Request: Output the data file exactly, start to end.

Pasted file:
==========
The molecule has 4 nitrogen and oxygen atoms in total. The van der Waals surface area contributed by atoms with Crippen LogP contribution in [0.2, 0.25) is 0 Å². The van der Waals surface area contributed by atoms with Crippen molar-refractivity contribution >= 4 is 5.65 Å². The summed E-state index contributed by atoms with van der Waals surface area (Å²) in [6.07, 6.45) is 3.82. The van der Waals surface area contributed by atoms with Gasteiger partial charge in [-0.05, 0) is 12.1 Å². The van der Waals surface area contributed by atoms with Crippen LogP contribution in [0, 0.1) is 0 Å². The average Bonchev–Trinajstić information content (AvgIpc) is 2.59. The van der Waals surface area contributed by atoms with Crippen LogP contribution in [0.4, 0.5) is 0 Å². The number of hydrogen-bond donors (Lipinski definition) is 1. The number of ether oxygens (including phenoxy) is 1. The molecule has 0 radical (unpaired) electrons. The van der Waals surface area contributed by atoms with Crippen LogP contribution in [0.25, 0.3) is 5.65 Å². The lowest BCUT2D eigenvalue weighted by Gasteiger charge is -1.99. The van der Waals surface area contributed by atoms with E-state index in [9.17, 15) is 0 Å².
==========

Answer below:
The molecule has 4 nitrogen and oxygen atoms in total. The van der Waals surface area contributed by atoms with Crippen LogP contribution in [0.2, 0.25) is 0 Å². The van der Waals surface area contributed by atoms with Crippen molar-refractivity contribution >= 4 is 5.65 Å². The summed E-state index contributed by atoms with van der Waals surface area (Å²) in [6.07, 6.45) is 3.82. The van der Waals surface area contributed by atoms with Gasteiger partial charge in [-0.05, 0) is 12.1 Å². The van der Waals surface area contributed by atoms with Crippen LogP contribution in [0, 0.1) is 0 Å². The average Bonchev–Trinajstić information content (AvgIpc) is 2.59. The van der Waals surface area contributed by atoms with Crippen LogP contribution in [0.4, 0.5) is 0 Å². The number of hydrogen-bond donors (Lipinski definition) is 1. The number of ether oxygens (including phenoxy) is 1. The molecule has 0 radical (unpaired) electrons. The van der Waals surface area contributed by atoms with Crippen LogP contribution in [0.25, 0.3) is 5.65 Å². The lowest BCUT2D eigenvalue weighted by Gasteiger charge is -1.99. The van der Waals surface area contributed by atoms with E-state index in [9.17, 15) is 0 Å².